So far, about 5,400 Americans have fled the country. 300 of them were on the last day. The State Department believes about 350 more people want it. About 280 people said they were American but did not tell the State Department they planned to leave the country or said they would stay.
Countless vulnerable Afghans are likely to be left behind, fearing a return to Taliban-dominated atrocities prior to 2001. Biden and other Western leaders said they would work with the Taliban to get the Afghans who worked with them to leave after the US attack. the guided evacuation was over.
About 6,800 people, mostly Afghans, have been evacuated in the past 24 hours on Saturday morning, and a total of 113,500 people of all nationalities have been evacuated since the emergency exit began on Aug. 14, according to the Pentagon.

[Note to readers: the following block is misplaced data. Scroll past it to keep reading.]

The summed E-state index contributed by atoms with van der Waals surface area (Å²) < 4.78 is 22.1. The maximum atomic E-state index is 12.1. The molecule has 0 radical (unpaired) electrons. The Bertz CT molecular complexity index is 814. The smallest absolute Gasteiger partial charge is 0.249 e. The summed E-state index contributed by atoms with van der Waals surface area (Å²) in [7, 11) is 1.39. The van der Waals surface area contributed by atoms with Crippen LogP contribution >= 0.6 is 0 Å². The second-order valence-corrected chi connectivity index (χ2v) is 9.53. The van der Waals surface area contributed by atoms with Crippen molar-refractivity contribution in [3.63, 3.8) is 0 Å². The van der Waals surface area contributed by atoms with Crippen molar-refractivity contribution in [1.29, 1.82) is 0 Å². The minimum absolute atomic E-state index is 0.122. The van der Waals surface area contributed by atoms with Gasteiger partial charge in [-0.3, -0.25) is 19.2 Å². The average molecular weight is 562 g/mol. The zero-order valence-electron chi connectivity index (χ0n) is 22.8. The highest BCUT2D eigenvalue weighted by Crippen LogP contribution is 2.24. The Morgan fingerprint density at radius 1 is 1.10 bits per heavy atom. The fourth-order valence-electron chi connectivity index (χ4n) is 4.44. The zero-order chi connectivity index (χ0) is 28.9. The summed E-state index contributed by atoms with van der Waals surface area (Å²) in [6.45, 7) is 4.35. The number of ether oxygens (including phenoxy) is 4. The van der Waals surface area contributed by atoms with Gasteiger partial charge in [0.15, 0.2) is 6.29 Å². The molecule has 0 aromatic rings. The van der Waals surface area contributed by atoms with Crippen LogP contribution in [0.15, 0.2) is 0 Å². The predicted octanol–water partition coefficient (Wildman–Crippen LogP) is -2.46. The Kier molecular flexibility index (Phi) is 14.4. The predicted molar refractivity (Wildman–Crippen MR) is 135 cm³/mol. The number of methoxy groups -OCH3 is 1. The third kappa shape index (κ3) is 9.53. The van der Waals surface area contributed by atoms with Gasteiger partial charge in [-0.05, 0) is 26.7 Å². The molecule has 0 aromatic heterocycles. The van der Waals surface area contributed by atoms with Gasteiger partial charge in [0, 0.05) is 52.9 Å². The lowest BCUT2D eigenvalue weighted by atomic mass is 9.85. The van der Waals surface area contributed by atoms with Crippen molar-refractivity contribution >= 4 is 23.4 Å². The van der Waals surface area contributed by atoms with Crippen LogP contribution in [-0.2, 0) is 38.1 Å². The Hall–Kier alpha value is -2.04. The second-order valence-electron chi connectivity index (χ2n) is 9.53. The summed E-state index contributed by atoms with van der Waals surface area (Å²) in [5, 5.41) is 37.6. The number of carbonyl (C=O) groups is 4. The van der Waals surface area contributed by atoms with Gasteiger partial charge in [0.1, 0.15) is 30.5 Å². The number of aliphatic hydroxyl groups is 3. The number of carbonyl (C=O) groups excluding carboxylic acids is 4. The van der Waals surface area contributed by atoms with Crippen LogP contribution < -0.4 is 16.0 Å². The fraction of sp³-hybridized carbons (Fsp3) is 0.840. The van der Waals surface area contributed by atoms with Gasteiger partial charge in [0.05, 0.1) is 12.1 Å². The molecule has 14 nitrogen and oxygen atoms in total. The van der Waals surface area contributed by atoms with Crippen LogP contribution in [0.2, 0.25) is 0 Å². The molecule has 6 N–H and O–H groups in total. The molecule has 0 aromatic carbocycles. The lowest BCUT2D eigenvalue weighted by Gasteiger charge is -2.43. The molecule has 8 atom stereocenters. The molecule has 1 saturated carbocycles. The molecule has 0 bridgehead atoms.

Pentagon spokesman John Kirby said US forces at the Kabul airport peaked at about 5,800 and began a final withdrawal. That number fell below 4,000 on Saturday, according to US officials who discussed details that had not yet been released on condition of anonymity. Kirby said that for security reasons, the Pentagon does not provide daily explanations of the final stages of the armed forces’ withdrawal, including their flight and equipment.
The Pentagon said two IS “planners and facilitators” were killed Saturday morning local time in airstrikes in the eastern province of Nangarhar, which borders Pakistan.
“They have lost the ability to plan and execute their missions, but no one has undoubtedly written them down. You don’t have to worry about ISIS-K anymore.” No, Kirby said. At the press conference, he spoke using the abbreviations of the Afghan IS affiliates.